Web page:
3) It would use 2x the silicon and it seems unlikely AMD could charge $900 for a 5950X3D with the above caveats.

4) In gaming there is very little to choose between the 5800X, 5900X and 5950X. The same would be true for the 3D version of such parts.

So in conclusion why regress productivity performance on productivity 1st parts just to catch up to intel in gaming (on average) when you can release a gaming 1st part that does the same and is a lot cheaper and uses lower quality bins for the CCD and only 1 cache die leaving more usable parts for Milan-X.

I expect Zen 4 3D to have a different voltage domain for L3 cache vs core and it is possible AMD will stack the core on top of the cache as well rather than the other way meaning cooling is less of an issue. That would mean AMD can probably release parts with fewer caveats but it will still have the same issue of no productivity performance increase but it would mean AMD could release a no compromises all use case part which a 5950X3D would not be.
The idea of putting the cpu on top of the memory for cooling sounds great, but it likely doesn’t work. I think getting ~100 W through TSVs to the cpu is the problem. I think that is difficult to do, but I don’t know what the limit is. CPUs usually have a huge number of power and ground pins to handle the current draw, which is massive at such low voltages.

Edit: just watched a video on Moore’s law is dead YouTube channel about stacked GPUs. They seem to think that the compute die is stacked completely on top of the cache / IO die. They made a bunch of renderings with that, but that seems unlikely, although the power consumption of the compute die may not be that high if the whole thing is 150 W (2 gpu chiplets, base die or bridge die, and HBM). I would expect it to use EFB with an embedded cache / bridge die under the two gpu chiplets rather than a base die. Then they would also have bridge die (more likely to be just passive bridges) to connect the HBM. I have thought that they may use the same infinity cache die with Bergamo. It would likely be L4 since it is lower connectivity than SoIC used for v-cache die.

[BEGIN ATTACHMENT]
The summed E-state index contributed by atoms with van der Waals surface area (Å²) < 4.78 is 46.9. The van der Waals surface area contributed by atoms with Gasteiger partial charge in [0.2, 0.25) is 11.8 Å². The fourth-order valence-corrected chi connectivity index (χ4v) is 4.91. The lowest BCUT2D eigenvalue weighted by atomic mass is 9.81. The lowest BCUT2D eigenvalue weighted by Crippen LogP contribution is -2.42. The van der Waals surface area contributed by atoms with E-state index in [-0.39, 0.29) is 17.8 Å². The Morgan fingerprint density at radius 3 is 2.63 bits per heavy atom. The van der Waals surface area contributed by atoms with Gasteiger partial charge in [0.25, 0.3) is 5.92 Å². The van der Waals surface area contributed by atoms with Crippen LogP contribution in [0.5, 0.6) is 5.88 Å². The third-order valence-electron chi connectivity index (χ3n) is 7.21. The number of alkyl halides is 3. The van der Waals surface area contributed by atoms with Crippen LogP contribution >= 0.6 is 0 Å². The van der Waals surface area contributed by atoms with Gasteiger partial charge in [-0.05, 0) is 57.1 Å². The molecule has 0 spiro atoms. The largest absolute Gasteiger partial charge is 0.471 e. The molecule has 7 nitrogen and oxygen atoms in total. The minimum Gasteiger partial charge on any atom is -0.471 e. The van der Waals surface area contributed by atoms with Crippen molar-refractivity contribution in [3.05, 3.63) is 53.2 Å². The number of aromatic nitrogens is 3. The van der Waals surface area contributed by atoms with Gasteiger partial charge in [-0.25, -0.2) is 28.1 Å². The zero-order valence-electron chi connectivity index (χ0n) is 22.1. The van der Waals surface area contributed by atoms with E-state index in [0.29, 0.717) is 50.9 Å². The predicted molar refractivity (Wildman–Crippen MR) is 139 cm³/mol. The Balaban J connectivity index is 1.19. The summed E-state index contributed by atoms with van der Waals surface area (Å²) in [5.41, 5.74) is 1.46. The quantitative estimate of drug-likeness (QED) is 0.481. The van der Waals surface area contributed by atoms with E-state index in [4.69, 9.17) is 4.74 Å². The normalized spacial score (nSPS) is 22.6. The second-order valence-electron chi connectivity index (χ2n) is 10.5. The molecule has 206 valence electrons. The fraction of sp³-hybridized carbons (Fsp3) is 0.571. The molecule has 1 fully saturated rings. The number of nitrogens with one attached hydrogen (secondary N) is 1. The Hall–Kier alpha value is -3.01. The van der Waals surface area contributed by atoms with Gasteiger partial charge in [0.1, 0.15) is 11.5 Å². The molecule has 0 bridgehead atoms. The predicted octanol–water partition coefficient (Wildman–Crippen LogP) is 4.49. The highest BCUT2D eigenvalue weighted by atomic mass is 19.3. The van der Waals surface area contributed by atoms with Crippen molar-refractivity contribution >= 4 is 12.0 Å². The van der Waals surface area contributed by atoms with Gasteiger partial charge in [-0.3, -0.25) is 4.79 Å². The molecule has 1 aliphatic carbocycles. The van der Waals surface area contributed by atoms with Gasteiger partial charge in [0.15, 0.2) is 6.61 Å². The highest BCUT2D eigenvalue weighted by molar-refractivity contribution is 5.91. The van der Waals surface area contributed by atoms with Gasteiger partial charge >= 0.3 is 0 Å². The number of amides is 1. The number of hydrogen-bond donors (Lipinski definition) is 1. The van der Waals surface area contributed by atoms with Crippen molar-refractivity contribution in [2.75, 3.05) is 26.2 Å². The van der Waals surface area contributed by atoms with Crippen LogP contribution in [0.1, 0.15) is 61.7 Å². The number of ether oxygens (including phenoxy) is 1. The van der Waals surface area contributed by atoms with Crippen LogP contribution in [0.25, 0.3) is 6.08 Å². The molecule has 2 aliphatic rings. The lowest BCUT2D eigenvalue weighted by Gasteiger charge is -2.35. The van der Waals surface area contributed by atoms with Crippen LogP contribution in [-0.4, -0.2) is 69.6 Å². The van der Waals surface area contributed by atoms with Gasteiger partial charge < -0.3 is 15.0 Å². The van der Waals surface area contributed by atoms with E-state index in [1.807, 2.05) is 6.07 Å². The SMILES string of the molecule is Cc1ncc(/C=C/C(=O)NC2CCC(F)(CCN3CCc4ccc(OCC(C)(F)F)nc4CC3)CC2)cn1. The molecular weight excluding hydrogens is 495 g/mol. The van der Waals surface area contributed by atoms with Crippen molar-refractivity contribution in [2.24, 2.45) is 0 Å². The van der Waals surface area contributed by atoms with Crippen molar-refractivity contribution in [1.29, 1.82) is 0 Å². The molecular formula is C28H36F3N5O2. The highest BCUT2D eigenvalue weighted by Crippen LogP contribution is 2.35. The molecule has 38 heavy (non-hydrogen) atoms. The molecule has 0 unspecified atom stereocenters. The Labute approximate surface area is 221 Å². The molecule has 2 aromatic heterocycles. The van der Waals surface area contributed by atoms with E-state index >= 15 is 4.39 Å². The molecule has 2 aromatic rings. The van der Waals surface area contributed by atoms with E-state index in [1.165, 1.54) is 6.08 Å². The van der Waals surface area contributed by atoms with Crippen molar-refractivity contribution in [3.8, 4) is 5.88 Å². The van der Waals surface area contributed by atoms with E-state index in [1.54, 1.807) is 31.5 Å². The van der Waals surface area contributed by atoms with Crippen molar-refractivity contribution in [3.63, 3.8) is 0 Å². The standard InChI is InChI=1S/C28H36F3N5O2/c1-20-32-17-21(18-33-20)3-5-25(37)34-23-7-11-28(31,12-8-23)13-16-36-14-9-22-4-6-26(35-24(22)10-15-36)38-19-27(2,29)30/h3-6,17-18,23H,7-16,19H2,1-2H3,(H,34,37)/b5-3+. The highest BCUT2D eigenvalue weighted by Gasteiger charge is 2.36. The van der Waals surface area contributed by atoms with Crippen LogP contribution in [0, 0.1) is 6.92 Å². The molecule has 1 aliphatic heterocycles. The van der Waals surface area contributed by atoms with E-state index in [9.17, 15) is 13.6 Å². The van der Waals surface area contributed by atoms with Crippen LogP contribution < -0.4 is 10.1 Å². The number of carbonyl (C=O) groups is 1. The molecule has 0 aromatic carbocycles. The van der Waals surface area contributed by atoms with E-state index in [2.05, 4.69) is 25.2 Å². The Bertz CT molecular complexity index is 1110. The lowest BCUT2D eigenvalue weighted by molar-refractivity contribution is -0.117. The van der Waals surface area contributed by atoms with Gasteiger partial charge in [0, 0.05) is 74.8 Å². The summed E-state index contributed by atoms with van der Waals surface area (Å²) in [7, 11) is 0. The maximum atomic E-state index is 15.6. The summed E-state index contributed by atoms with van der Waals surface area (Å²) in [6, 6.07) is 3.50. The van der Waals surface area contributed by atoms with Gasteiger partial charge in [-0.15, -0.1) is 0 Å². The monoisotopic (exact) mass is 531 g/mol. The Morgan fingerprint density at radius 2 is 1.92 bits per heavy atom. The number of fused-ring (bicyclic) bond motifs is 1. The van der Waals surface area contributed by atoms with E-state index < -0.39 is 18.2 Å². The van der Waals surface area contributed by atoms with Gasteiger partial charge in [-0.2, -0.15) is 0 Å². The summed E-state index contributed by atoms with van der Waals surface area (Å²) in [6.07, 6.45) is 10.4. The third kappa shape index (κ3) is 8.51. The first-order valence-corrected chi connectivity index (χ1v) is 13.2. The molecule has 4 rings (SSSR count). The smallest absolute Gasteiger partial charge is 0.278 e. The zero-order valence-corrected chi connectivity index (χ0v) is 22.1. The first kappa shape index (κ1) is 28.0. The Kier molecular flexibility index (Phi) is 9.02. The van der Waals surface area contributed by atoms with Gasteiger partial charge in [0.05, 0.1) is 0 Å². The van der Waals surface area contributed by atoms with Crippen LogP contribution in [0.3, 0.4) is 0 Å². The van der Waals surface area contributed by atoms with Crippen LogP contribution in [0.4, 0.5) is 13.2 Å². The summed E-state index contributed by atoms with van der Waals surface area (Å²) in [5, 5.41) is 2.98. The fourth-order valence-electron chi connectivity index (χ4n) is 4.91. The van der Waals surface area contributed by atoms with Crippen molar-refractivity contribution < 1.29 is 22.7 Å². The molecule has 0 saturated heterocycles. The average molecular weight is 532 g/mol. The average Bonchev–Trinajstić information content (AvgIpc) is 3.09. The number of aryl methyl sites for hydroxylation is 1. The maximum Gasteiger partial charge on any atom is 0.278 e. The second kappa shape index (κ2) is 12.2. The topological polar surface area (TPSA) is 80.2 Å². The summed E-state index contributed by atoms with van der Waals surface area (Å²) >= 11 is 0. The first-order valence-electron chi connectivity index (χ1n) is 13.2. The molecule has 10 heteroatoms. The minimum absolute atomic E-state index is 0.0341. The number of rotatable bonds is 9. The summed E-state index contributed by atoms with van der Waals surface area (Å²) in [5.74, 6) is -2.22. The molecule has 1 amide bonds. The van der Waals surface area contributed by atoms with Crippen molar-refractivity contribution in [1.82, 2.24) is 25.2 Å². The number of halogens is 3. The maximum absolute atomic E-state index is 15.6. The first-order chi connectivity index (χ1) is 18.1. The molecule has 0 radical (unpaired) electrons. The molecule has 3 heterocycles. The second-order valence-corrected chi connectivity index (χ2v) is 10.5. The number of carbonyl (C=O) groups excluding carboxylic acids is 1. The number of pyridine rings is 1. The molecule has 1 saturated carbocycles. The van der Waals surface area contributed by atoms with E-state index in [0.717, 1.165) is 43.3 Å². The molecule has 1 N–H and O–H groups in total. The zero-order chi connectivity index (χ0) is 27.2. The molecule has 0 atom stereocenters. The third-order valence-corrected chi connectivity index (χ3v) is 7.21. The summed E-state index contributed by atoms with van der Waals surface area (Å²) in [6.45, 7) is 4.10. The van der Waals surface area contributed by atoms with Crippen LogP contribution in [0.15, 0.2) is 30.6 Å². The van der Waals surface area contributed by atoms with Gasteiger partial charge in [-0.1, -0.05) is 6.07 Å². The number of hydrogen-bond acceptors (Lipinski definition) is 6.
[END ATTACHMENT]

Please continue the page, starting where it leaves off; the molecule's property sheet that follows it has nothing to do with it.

Last edited:
  • Like
Reactions: lightmanek

ZGR

Golden Member
Oct 26, 2012
1,920
419
136
Was looking forward to seeing how a heavily modded build of GTA V runs on the 5800X3D. I have around 70 scripts running, 5x more AI pedestrians and traffic, and tens of thousands of additional props (mainly trees) that users have created over the years. It made the game a CPU nightmare.

I also copied my settings and save files over and using same resolution.

The game ran at about 29-31 fps on the 5775C at 2160p in front of Franklin's house. I rarely got above 35 fps in overall gameplay even if I dropped the resolution down to 1080p.

The 5800X3D is hitting around 77-78 fps in same location, with the 1080 ti nearing its limit.
 

blckgrffn

Diamond Member
May 1, 2003
8,427
1,740
136
www.teamjuchems.com
Was looking forward to seeing how a heavily modded build of GTA V runs on the 5800X3D. I have around 70 scripts running, 5x more AI pedestrians and traffic, and tens of thousands of additional props (mainly trees) that users have created over the years. It made the game a CPU nightmare.

I also copied my settings and save files over and using same resolution.

The game ran at about 29-31 fps on the 5775C at 2160p in front of Franklin's house. I rarely got above 35 fps in overall gameplay even if I dropped the resolution down to 1080p.

The 5800X3D is hitting around 77-78 fps in same location, with the 1080 ti nearing its limit.
I had to look that Broadwell part number up! Those things were completely off my radar.

Both results with the 1080ti?

Did you have a different AMD CPU before?
 

ZGR

Golden Member
Oct 26, 2012
1,920
419
136
Can you test that on a friend's 5600X/5800X? That way we can know for sure how much the V-cache is contributing to the increased fps.